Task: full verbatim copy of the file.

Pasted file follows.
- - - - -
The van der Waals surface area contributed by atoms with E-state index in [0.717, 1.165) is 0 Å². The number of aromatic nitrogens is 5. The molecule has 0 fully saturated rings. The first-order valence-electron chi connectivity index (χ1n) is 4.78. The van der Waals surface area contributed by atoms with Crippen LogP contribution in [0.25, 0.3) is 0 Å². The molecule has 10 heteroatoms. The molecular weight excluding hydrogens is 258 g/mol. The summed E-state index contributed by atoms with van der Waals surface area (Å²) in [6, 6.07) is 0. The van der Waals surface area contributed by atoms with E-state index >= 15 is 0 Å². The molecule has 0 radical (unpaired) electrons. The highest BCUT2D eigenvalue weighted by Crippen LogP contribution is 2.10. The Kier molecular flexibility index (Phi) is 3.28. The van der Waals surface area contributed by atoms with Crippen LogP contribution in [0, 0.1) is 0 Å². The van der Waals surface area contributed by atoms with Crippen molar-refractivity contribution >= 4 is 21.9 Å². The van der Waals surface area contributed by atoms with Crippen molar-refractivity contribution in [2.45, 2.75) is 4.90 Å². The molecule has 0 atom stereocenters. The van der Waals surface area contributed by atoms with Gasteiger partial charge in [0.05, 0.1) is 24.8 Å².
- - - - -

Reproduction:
The van der Waals surface area contributed by atoms with E-state index in [0.717, 1.165) is 0 Å². The number of aromatic nitrogens is 5. The molecule has 0 fully saturated rings. The first-order valence-electron chi connectivity index (χ1n) is 4.78. The van der Waals surface area contributed by atoms with Crippen LogP contribution in [0.25, 0.3) is 0 Å². The molecule has 10 heteroatoms. The molecular weight excluding hydrogens is 258 g/mol. The summed E-state index contributed by atoms with van der Waals surface area (Å²) in [6, 6.07) is 0. The van der Waals surface area contributed by atoms with E-state index >= 15 is 0 Å². The molecule has 0 radical (unpaired) electrons. The highest BCUT2D eigenvalue weighted by Crippen LogP contribution is 2.10. The Kier molecular flexibility index (Phi) is 3.28. The van der Waals surface area contributed by atoms with Crippen LogP contribution in [0, 0.1) is 0 Å². The van der Waals surface area contributed by atoms with Crippen molar-refractivity contribution >= 4 is 21.9 Å². The van der Waals surface area contributed by atoms with Crippen molar-refractivity contribution in [2.45, 2.75) is 4.90 Å². The molecule has 0 atom stereocenters. The van der Waals surface area contributed by atoms with Gasteiger partial charge in [0.05, 0.1) is 24.8 Å².